- Halting the match – Calling out of bounds, fouls as off-target hits, injuries, and non-sportsmanship behavior.
- Calling a point – Determining what kind of point should be given based on the hit.
The person and Jian fighter who will get the most points at the end of the fight will be proclaimed the winner.
History of the World Jianshu League
Chinese swordsmanship, or Jianshu with the Jian combat, dates back at least 2,500 years. However, the rise of Chinese swordmaking and steel during the Han Dynasty suggests that rule-based Jian bouts were at their peak at that time. As a result, more and more soldiers began using the Dao single-edged saber in battle, while the Jian was relegated to martial arts, sport fencing, and the upper classes.
Jianshu schools and their associated leagues first appeared in the United States in the late 20th century. Wushu martial arts, popular in Chinese pop culture, are often associated with Jianshu despite widespread criticism that they have little to do with traditional Chinese swordsmanship due to their flaccid swords and unconventional sword usage.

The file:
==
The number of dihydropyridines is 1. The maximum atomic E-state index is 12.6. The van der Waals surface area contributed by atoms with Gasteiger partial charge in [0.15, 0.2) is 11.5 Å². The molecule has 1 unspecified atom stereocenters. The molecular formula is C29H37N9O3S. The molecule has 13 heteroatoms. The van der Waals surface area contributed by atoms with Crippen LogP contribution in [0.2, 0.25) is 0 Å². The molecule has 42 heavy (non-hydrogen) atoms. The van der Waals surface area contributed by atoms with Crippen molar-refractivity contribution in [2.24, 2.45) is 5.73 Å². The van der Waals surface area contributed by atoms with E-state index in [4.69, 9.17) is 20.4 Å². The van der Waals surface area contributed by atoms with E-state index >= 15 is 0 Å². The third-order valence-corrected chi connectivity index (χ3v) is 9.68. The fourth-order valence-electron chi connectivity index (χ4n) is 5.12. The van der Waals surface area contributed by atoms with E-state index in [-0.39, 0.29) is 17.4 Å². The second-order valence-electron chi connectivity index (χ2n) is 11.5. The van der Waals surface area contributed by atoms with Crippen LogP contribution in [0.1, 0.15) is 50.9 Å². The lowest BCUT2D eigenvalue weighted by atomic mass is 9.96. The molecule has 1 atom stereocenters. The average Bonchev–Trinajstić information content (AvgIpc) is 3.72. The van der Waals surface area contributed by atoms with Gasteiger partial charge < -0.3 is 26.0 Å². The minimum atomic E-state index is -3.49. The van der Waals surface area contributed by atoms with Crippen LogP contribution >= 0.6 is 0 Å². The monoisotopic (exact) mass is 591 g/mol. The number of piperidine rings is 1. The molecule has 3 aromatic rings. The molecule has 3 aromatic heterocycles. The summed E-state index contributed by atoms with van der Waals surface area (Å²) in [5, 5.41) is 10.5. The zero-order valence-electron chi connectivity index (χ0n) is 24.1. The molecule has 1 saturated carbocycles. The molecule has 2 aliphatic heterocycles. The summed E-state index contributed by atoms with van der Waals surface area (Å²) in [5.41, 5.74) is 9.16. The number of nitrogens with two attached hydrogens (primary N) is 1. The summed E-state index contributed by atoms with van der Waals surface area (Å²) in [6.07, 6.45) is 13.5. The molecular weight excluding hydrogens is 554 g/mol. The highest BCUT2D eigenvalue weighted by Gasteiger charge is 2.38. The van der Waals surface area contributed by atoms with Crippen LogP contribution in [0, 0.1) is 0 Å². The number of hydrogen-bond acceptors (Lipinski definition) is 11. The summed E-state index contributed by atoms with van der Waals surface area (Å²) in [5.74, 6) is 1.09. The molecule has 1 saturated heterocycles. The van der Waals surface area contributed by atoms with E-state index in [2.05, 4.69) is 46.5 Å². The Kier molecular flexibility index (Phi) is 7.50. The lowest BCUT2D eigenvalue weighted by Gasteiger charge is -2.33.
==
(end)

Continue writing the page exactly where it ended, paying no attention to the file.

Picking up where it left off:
Despite not being a very popular sword fighting sport like Western Olympic fencing, various tournaments still take place that teaches the Chinese art of swordplay in traditional forms like the Northern Shaolin. Other examples include 18 classical weapons, taijiquan and praying mantis, Chi Gung, and Tai Chi Ch’uan of the Yang and Chen families.
u003colu003ern tu003cliu003eTsou, u0026amp; Schonfield. (2009, January 1). The Complete Jian Shu: Chinese Combat Sword for Sport + DVD. Chi Kung Int’l.u003c/liu003ern tu003cliu003eLorge, P. A. (2011, December 5). Chinese Martial Arts: From Antiquity to the Twenty-First Century.u003c/liu003ern tu003cliu003eSprague, M. (2013, June 25). Chinese Swords: The Evolution and Use of the Jian and Dao.u003c/liu003ern tu003cliu003eBin, W. (1995, August 31). Essentials of Chinese Wushu.u003c/liu003ern tu003cliu003eBurton, R. F. (2014, April 1). The Book of the Sword: A History of Daggers, Sabers, and Scimitars from Ancient Times to the Modern Day.u003c/liu003ern tu003cliu003eBennett, A. C. (2015, July 31). Kendo: Culture of the Sword.u003c/liu003ern tu003cliu003eMarsden, R. (2018, June 25). Historical European Martial Arts in Its Context: Single-Combat, Duels, Tournaments, Self-Defense, War, Masters and Their Treatises.u003c/liu003ernu003c/olu003e